• Requires CMS to conduct a study of the appropriateness of applying a health care-acquired Medicare payment policy to nursing facilities and other health care providers (the bill provides a payment penalty for hospitals in the top 25 percentile of rates of hospital-acquired, high-cost and common conditions) (report due Jan. 1, 2012) (Sec. 3008)
  • Gives states the option to enroll Medicaid beneficiaries with chronic conditions in “health homes” under which they would receive team-based, comprehensive medical services, including care coordination (beginning Jan. 1, 2011 with a federal matching incentive of 90% for the first two years of implementation) (Sec. 2703)

Medicare Payments

  • Skilled nursing facilities receive the full payment update in 2010 and 2011 (Sec. 3401)
  • Beginning in 2012, the SNF market basket update will be reduced by a productivity factor based on “the 10-year moving average of changes in annual economy-wide private non-farm business multi-factor productivity” (productivity adjustment may reduce payment rates to below the previous year’s level) (Sec. 3401).
  • Requires CMS to establish a national, voluntary pilot program encouraging doctors, hospitals and post-acute providers to improve services and achieve savings through bundled payments (by 2013). CMS will be authorized to expand this pilot by 2016 if it appears to be achieving its goals (Sec. 2704)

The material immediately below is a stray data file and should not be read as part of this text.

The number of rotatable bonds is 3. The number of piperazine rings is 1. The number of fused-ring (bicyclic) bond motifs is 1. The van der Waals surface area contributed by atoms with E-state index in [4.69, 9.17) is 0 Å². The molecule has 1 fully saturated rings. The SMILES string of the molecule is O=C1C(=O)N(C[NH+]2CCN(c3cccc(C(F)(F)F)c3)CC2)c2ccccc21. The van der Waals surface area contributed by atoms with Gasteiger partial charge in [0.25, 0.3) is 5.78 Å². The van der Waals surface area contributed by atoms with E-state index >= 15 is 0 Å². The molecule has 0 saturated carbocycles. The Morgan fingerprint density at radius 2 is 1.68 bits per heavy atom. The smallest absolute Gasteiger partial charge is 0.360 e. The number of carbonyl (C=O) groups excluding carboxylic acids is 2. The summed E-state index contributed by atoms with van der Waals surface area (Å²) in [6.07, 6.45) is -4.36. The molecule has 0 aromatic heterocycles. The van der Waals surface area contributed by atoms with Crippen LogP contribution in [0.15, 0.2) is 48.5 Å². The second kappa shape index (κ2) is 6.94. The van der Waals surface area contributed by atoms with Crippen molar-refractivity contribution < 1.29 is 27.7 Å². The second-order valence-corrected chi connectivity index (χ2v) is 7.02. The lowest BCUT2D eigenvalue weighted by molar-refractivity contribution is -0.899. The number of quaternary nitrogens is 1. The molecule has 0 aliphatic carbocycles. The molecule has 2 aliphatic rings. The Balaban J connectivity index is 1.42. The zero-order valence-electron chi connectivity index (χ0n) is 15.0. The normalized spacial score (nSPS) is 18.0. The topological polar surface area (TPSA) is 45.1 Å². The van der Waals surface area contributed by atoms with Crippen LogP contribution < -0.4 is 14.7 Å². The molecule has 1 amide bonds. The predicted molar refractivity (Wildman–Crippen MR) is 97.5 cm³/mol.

Value-based Purchasing

  • Established a Center for Medicare and Medicaid Innovation within CMS to test new payment and service delivery systems. Funds are authorized to test models providing services not now covered under Medicare (by Jan. 1, 2011) (Sec. 3021)
  • Requires CMS to submit a plan to Congress by 2012 for instituting value-based purchasing for skilled nursing facilities and home health agencies. For hospices, CMS would be required to implement quality measure reporting programs by 2014, and providers failing to report would be subject to reductions in their market basket update (Sec. 3006)
  • Extends the Medicare therapy caps exceptions process through Dec. 31, 2010 (Sec. 3103)
  • Authorizes physician assistants to order skilled nursing services (Jan. 1, 2011) (Sec. 3108)

Nursing Home Transparency

  • Requires disclosure of ownership information, including a description of the governing body and organizational and management structure, to the extent not already publically available via IRS or SEC reporting (regulations in 2012, information publicly available 2013) (Sec. 6101)
  • Requires all nursing facilities to implement compliance and ethics programs for their employees and agents. Intended to prevent and detect “criminal, civil, and administrative violations under this Act” (regulations in 2013) (Sec. 6102)